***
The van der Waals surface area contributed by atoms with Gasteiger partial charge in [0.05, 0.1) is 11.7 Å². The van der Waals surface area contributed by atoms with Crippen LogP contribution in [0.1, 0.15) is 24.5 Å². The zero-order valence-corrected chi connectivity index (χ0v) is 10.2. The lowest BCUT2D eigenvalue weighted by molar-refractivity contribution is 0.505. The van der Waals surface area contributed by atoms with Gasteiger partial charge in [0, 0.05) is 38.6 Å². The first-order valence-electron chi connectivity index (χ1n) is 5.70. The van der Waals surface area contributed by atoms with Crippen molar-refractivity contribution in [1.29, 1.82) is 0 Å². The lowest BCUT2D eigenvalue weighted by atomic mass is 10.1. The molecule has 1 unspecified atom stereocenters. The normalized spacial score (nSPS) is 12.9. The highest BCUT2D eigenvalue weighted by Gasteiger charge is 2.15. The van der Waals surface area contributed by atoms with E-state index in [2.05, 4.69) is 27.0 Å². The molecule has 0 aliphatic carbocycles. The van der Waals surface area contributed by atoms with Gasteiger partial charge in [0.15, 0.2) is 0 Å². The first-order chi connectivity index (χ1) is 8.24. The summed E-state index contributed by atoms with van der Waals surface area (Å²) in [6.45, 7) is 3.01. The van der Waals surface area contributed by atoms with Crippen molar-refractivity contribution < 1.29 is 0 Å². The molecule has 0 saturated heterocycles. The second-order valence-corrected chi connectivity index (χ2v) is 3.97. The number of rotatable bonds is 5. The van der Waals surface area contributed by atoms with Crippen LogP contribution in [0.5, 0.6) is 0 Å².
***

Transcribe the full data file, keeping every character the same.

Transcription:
The van der Waals surface area contributed by atoms with Gasteiger partial charge in [0.05, 0.1) is 11.7 Å². The van der Waals surface area contributed by atoms with Crippen LogP contribution in [0.1, 0.15) is 24.5 Å². The zero-order valence-corrected chi connectivity index (χ0v) is 10.2. The lowest BCUT2D eigenvalue weighted by molar-refractivity contribution is 0.505. The van der Waals surface area contributed by atoms with Gasteiger partial charge in [0, 0.05) is 38.6 Å². The first-order valence-electron chi connectivity index (χ1n) is 5.70. The van der Waals surface area contributed by atoms with Crippen molar-refractivity contribution in [1.29, 1.82) is 0 Å². The lowest BCUT2D eigenvalue weighted by atomic mass is 10.1. The molecule has 1 unspecified atom stereocenters. The normalized spacial score (nSPS) is 12.9. The highest BCUT2D eigenvalue weighted by Gasteiger charge is 2.15. The van der Waals surface area contributed by atoms with E-state index in [2.05, 4.69) is 27.0 Å². The molecule has 0 aliphatic carbocycles. The van der Waals surface area contributed by atoms with Gasteiger partial charge in [0.15, 0.2) is 0 Å². The first-order chi connectivity index (χ1) is 8.24. The summed E-state index contributed by atoms with van der Waals surface area (Å²) in [6.45, 7) is 3.01. The van der Waals surface area contributed by atoms with Crippen molar-refractivity contribution < 1.29 is 0 Å². The molecule has 0 saturated heterocycles. The second-order valence-corrected chi connectivity index (χ2v) is 3.97. The number of rotatable bonds is 5. The van der Waals surface area contributed by atoms with Crippen LogP contribution in [0.5, 0.6) is 0 Å².